Sitting around a table are three girls and three boys. Use the clues to work out were each person is sitting.

The Vikings communicated in writing by making simple scratches on wood or stones called runes. Can you work out how their code works using the table of the alphabet?

Use the clues to work out which cities Mohamed, Sheng, Tanya and Bharat live in.

A merchant brings four bars of gold to a jeweller. How can the jeweller use the scales just twice to identify the lighter, fake bar?

Make a pair of cubes that can be moved to show all the days of the month from the 1st to the 31st.

Can you find all the different ways of lining up these Cuisenaire rods?

Seven friends went to a fun fair with lots of scary rides. They decided to pair up for rides until each friend had ridden once with each of the others. What was the total number rides?

Six friends sat around a circular table. Can you work out from the information who sat where and what their profession were?

This problem is based on a code using two different prime numbers less than 10. You'll need to multiply them together and shift the alphabet forwards by the result. Can you decipher the code?

When newspaper pages get separated at home we have to try to sort them out and get things in the correct order. How many ways can we arrange these pages so that the numbering may be different?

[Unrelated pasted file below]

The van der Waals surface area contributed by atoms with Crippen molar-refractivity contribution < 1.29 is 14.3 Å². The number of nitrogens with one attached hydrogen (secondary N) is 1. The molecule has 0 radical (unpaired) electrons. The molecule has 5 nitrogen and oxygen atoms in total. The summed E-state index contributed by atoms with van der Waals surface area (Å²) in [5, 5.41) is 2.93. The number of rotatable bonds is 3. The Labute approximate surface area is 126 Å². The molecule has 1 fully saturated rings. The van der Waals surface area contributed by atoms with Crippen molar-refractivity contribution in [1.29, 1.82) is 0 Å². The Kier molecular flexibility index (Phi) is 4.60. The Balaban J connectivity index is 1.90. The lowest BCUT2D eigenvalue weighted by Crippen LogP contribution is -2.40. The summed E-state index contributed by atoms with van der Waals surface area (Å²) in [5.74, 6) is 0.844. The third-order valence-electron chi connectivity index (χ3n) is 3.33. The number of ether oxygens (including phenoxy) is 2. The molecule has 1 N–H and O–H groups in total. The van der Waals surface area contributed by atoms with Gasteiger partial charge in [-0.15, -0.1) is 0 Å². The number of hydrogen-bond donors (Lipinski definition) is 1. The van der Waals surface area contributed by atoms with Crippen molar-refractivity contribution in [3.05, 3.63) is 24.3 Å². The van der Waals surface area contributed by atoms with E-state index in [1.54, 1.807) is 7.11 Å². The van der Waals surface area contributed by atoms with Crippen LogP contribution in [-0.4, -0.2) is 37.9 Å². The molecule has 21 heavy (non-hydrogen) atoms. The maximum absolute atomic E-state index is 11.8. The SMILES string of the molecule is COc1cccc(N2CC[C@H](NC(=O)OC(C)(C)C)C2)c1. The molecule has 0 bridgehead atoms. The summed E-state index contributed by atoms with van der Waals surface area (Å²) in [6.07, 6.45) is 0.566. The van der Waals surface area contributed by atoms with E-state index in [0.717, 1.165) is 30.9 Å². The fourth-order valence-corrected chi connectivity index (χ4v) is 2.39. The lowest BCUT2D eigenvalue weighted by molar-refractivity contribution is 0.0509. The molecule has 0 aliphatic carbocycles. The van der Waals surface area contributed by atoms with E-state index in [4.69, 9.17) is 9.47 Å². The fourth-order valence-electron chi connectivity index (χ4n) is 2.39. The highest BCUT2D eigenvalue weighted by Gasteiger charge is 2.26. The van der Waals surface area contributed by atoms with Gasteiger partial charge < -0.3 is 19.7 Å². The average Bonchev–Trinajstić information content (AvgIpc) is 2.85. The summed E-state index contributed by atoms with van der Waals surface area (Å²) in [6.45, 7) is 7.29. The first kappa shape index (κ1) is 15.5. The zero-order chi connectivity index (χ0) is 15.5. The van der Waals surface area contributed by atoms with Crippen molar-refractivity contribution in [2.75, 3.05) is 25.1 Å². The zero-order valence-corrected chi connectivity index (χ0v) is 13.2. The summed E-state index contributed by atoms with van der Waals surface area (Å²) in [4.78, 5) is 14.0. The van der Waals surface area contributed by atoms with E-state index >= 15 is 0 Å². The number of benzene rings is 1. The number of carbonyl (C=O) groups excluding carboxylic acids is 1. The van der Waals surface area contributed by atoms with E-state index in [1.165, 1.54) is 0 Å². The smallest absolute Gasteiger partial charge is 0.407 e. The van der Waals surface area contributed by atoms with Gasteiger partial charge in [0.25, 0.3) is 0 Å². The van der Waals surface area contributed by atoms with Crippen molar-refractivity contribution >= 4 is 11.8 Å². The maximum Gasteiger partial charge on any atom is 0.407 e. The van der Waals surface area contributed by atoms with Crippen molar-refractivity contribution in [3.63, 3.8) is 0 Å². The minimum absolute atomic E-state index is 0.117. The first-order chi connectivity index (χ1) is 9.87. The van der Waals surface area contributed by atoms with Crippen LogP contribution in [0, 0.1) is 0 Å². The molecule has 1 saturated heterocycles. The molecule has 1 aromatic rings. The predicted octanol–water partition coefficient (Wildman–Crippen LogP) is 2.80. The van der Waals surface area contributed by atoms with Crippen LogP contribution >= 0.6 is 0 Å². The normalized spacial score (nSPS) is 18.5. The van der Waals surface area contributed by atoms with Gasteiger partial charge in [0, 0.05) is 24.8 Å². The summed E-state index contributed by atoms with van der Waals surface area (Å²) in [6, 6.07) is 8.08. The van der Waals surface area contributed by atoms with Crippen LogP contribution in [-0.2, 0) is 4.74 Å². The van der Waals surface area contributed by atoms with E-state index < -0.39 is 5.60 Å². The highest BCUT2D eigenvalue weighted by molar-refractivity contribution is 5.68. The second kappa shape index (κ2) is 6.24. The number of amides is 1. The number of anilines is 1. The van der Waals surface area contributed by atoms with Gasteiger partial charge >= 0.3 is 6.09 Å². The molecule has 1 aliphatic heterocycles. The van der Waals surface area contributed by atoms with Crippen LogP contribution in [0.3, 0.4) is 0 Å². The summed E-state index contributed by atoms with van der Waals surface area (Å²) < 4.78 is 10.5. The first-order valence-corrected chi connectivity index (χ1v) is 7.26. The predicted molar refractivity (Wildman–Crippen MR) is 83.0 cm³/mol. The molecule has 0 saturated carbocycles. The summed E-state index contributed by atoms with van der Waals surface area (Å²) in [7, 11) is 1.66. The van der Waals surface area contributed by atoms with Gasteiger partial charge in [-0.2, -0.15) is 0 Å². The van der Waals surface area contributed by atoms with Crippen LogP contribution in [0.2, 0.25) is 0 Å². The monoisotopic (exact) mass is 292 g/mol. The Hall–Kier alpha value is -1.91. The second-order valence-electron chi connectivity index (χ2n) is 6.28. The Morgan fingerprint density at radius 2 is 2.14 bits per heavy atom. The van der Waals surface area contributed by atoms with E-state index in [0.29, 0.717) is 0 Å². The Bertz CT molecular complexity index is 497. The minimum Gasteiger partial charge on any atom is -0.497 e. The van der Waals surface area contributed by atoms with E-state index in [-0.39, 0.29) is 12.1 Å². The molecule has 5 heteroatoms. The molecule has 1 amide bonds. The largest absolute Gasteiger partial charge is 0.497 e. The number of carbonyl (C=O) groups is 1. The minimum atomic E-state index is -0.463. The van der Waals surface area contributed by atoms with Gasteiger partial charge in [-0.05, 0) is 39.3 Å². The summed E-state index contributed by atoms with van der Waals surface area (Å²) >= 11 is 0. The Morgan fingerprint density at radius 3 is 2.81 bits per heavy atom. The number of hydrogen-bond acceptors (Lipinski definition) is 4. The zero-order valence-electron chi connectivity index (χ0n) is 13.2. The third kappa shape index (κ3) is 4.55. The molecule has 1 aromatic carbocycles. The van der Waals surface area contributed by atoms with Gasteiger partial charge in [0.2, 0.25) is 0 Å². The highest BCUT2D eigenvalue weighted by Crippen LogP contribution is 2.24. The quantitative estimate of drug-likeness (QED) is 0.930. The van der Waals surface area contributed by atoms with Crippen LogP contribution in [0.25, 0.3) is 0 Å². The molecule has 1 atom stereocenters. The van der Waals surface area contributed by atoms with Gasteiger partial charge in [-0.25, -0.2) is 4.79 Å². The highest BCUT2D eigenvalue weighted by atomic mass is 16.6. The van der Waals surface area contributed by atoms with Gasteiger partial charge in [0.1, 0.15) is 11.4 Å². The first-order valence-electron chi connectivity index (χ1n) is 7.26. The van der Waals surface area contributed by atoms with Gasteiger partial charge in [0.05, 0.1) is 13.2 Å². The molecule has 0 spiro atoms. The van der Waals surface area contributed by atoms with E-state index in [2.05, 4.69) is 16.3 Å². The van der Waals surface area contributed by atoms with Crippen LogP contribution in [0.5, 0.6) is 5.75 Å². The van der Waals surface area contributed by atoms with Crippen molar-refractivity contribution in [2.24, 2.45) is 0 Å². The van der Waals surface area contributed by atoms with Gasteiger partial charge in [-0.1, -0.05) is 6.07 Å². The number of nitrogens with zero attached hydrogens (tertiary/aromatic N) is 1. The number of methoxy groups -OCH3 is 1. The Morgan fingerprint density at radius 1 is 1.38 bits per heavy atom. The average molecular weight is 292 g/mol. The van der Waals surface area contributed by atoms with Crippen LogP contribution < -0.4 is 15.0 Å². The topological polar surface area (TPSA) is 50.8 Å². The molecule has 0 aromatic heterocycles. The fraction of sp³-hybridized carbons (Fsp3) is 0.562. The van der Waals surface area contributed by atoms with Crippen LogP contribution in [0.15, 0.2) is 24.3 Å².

Use the clues to find out who's who in the family, to fill in the family tree and to find out which of the family members are mathematicians and which are not.

A game for 2 people. Take turns placing a counter on the star. You win when you have completed a line of 3 in your colour.

If you have three circular objects, you could arrange them so that they are separate, touching, overlapping or inside each other. Can you investigate all the different possibilities?

First Connect Three game for an adult and child. Use the dice numbers and either addition or subtraction to get three numbers in a straight line.

Can you find all the ways to get 15 at the top of this triangle of numbers? Many opportunities to work in different ways.

Can you create jigsaw pieces which are based on a square shape, with at least one peg and one hole?